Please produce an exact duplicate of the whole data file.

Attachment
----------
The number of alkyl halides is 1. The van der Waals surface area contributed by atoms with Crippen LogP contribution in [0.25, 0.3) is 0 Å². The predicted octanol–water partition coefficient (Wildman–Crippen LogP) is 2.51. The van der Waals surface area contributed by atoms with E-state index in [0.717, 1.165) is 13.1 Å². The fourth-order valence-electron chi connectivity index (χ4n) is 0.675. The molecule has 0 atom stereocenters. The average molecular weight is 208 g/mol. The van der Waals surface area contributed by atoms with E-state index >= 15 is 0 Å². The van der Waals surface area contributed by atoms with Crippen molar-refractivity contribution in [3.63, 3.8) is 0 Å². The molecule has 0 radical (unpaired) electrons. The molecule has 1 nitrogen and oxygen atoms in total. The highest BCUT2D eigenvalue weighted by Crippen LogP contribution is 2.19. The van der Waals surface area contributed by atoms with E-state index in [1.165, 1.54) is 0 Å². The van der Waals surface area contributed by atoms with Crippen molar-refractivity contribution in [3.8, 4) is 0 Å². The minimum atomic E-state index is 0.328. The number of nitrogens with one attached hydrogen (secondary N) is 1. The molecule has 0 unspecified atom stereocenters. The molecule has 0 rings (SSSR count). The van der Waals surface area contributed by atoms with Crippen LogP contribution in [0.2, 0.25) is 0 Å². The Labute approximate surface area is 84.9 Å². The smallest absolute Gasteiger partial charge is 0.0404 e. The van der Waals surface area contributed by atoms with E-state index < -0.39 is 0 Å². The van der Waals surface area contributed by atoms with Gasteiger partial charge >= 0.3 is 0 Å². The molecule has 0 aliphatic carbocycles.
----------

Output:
The number of alkyl halides is 1. The van der Waals surface area contributed by atoms with Crippen LogP contribution in [0.25, 0.3) is 0 Å². The predicted octanol–water partition coefficient (Wildman–Crippen LogP) is 2.51. The van der Waals surface area contributed by atoms with E-state index in [0.717, 1.165) is 13.1 Å². The fourth-order valence-electron chi connectivity index (χ4n) is 0.675. The molecule has 0 atom stereocenters. The average molecular weight is 208 g/mol. The van der Waals surface area contributed by atoms with E-state index >= 15 is 0 Å². The van der Waals surface area contributed by atoms with Crippen molar-refractivity contribution in [3.63, 3.8) is 0 Å². The molecule has 0 radical (unpaired) electrons. The molecule has 1 nitrogen and oxygen atoms in total. The highest BCUT2D eigenvalue weighted by Crippen LogP contribution is 2.19. The van der Waals surface area contributed by atoms with E-state index in [1.165, 1.54) is 0 Å². The van der Waals surface area contributed by atoms with Crippen molar-refractivity contribution in [3.8, 4) is 0 Å². The minimum atomic E-state index is 0.328. The number of nitrogens with one attached hydrogen (secondary N) is 1. The molecule has 0 unspecified atom stereocenters. The molecule has 0 rings (SSSR count). The van der Waals surface area contributed by atoms with Crippen LogP contribution in [0.2, 0.25) is 0 Å². The Labute approximate surface area is 84.9 Å². The smallest absolute Gasteiger partial charge is 0.0404 e. The van der Waals surface area contributed by atoms with E-state index < -0.39 is 0 Å². The van der Waals surface area contributed by atoms with Gasteiger partial charge >= 0.3 is 0 Å². The molecule has 0 aliphatic carbocycles.